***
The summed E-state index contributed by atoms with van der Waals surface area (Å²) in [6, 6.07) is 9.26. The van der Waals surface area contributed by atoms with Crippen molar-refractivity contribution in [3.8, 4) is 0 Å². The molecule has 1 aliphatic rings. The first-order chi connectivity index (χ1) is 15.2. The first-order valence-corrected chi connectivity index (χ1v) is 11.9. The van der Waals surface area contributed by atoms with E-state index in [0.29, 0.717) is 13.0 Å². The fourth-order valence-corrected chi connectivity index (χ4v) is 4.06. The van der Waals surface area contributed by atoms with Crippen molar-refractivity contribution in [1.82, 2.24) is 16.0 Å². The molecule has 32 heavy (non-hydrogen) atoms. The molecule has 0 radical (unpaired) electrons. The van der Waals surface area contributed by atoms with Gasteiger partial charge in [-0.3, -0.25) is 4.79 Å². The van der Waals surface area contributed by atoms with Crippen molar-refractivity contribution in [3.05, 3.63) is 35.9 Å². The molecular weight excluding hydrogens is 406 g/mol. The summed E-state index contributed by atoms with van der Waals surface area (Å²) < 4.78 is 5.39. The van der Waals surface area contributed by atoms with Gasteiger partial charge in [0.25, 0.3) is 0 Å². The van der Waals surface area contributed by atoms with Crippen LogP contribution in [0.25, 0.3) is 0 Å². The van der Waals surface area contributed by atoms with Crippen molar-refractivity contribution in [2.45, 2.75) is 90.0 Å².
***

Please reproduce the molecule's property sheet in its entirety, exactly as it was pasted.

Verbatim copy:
The summed E-state index contributed by atoms with van der Waals surface area (Å²) in [6, 6.07) is 9.26. The van der Waals surface area contributed by atoms with Crippen molar-refractivity contribution in [3.8, 4) is 0 Å². The molecule has 1 aliphatic rings. The first-order chi connectivity index (χ1) is 15.2. The first-order valence-corrected chi connectivity index (χ1v) is 11.9. The van der Waals surface area contributed by atoms with E-state index in [0.29, 0.717) is 13.0 Å². The fourth-order valence-corrected chi connectivity index (χ4v) is 4.06. The van der Waals surface area contributed by atoms with Crippen molar-refractivity contribution in [1.82, 2.24) is 16.0 Å². The molecule has 32 heavy (non-hydrogen) atoms. The molecule has 0 radical (unpaired) electrons. The van der Waals surface area contributed by atoms with Gasteiger partial charge in [-0.3, -0.25) is 4.79 Å². The van der Waals surface area contributed by atoms with Crippen molar-refractivity contribution in [3.05, 3.63) is 35.9 Å². The molecular weight excluding hydrogens is 406 g/mol. The summed E-state index contributed by atoms with van der Waals surface area (Å²) < 4.78 is 5.39. The van der Waals surface area contributed by atoms with Gasteiger partial charge in [0.25, 0.3) is 0 Å². The van der Waals surface area contributed by atoms with Crippen LogP contribution in [0.25, 0.3) is 0 Å². The van der Waals surface area contributed by atoms with Crippen molar-refractivity contribution in [2.45, 2.75) is 90.0 Å².